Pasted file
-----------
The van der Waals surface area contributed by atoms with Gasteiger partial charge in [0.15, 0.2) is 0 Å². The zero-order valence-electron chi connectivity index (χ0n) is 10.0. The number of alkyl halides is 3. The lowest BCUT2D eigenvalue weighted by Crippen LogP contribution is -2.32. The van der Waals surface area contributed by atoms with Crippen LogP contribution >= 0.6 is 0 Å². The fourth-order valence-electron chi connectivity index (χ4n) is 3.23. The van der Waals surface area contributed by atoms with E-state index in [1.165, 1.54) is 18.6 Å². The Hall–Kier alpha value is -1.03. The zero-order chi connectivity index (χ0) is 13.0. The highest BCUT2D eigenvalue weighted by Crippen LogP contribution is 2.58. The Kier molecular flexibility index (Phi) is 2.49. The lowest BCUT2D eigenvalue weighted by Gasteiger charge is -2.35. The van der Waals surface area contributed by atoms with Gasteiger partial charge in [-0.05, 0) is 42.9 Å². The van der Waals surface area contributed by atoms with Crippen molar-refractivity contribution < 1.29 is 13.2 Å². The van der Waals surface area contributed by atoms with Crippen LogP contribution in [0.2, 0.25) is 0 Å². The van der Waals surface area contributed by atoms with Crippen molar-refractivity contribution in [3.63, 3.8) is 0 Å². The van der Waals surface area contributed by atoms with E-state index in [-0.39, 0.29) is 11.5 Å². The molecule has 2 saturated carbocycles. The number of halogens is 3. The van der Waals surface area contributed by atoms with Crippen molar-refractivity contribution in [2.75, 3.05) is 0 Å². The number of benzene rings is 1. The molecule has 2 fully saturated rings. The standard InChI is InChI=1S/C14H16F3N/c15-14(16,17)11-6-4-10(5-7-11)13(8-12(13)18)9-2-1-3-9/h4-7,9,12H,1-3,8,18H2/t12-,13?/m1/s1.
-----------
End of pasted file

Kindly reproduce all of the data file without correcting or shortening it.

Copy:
The van der Waals surface area contributed by atoms with Gasteiger partial charge in [0.15, 0.2) is 0 Å². The zero-order valence-electron chi connectivity index (χ0n) is 10.0. The number of alkyl halides is 3. The lowest BCUT2D eigenvalue weighted by Crippen LogP contribution is -2.32. The van der Waals surface area contributed by atoms with Crippen LogP contribution >= 0.6 is 0 Å². The fourth-order valence-electron chi connectivity index (χ4n) is 3.23. The van der Waals surface area contributed by atoms with E-state index in [1.165, 1.54) is 18.6 Å². The Hall–Kier alpha value is -1.03. The zero-order chi connectivity index (χ0) is 13.0. The highest BCUT2D eigenvalue weighted by Crippen LogP contribution is 2.58. The Kier molecular flexibility index (Phi) is 2.49. The lowest BCUT2D eigenvalue weighted by Gasteiger charge is -2.35. The van der Waals surface area contributed by atoms with Gasteiger partial charge in [-0.05, 0) is 42.9 Å². The van der Waals surface area contributed by atoms with Crippen molar-refractivity contribution < 1.29 is 13.2 Å². The van der Waals surface area contributed by atoms with Crippen LogP contribution in [0.2, 0.25) is 0 Å². The van der Waals surface area contributed by atoms with Crippen molar-refractivity contribution in [3.63, 3.8) is 0 Å². The van der Waals surface area contributed by atoms with E-state index in [-0.39, 0.29) is 11.5 Å². The molecule has 2 saturated carbocycles. The number of halogens is 3. The van der Waals surface area contributed by atoms with Crippen molar-refractivity contribution in [2.75, 3.05) is 0 Å². The number of benzene rings is 1. The molecule has 2 fully saturated rings. The standard InChI is InChI=1S/C14H16F3N/c15-14(16,17)11-6-4-10(5-7-11)13(8-12(13)18)9-2-1-3-9/h4-7,9,12H,1-3,8,18H2/t12-,13?/m1/s1.